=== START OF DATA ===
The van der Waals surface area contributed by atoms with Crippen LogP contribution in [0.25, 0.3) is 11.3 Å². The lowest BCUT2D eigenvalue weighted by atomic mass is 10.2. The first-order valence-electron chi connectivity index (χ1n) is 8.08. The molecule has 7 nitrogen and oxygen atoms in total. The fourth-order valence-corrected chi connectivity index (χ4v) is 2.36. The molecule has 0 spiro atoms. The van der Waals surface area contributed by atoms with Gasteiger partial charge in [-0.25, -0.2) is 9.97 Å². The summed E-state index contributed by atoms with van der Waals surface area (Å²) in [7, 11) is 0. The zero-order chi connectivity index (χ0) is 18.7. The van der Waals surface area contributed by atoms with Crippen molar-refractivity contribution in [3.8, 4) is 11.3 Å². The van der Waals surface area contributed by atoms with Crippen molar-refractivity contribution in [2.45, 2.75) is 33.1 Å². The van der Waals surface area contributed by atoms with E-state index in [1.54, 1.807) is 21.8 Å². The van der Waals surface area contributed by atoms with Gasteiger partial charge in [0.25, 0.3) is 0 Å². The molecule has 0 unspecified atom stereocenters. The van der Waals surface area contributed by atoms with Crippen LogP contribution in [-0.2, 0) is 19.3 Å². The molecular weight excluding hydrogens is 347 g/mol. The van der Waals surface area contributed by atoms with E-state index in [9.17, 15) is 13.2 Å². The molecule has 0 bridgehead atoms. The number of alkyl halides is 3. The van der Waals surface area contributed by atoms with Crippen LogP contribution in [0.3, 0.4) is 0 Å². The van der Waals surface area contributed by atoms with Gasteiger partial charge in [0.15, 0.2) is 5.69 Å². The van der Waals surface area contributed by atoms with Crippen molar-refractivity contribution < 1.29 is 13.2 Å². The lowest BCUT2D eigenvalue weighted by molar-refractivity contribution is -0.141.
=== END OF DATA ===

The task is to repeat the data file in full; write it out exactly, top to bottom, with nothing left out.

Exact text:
The van der Waals surface area contributed by atoms with Crippen LogP contribution in [0.25, 0.3) is 11.3 Å². The lowest BCUT2D eigenvalue weighted by atomic mass is 10.2. The first-order valence-electron chi connectivity index (χ1n) is 8.08. The molecule has 7 nitrogen and oxygen atoms in total. The fourth-order valence-corrected chi connectivity index (χ4v) is 2.36. The molecule has 0 spiro atoms. The van der Waals surface area contributed by atoms with Gasteiger partial charge in [-0.25, -0.2) is 9.97 Å². The summed E-state index contributed by atoms with van der Waals surface area (Å²) in [7, 11) is 0. The zero-order chi connectivity index (χ0) is 18.7. The van der Waals surface area contributed by atoms with Crippen molar-refractivity contribution in [3.8, 4) is 11.3 Å². The van der Waals surface area contributed by atoms with Crippen molar-refractivity contribution in [2.45, 2.75) is 33.1 Å². The van der Waals surface area contributed by atoms with E-state index in [1.54, 1.807) is 21.8 Å². The van der Waals surface area contributed by atoms with Gasteiger partial charge in [0.25, 0.3) is 0 Å². The molecule has 0 unspecified atom stereocenters. The van der Waals surface area contributed by atoms with Crippen LogP contribution in [-0.2, 0) is 19.3 Å². The molecular weight excluding hydrogens is 347 g/mol. The van der Waals surface area contributed by atoms with E-state index in [9.17, 15) is 13.2 Å². The molecule has 0 bridgehead atoms. The number of alkyl halides is 3. The van der Waals surface area contributed by atoms with Crippen LogP contribution in [0.3, 0.4) is 0 Å². The van der Waals surface area contributed by atoms with Gasteiger partial charge in [0.15, 0.2) is 5.69 Å². The van der Waals surface area contributed by atoms with Crippen molar-refractivity contribution < 1.29 is 13.2 Å². The lowest BCUT2D eigenvalue weighted by molar-refractivity contribution is -0.141.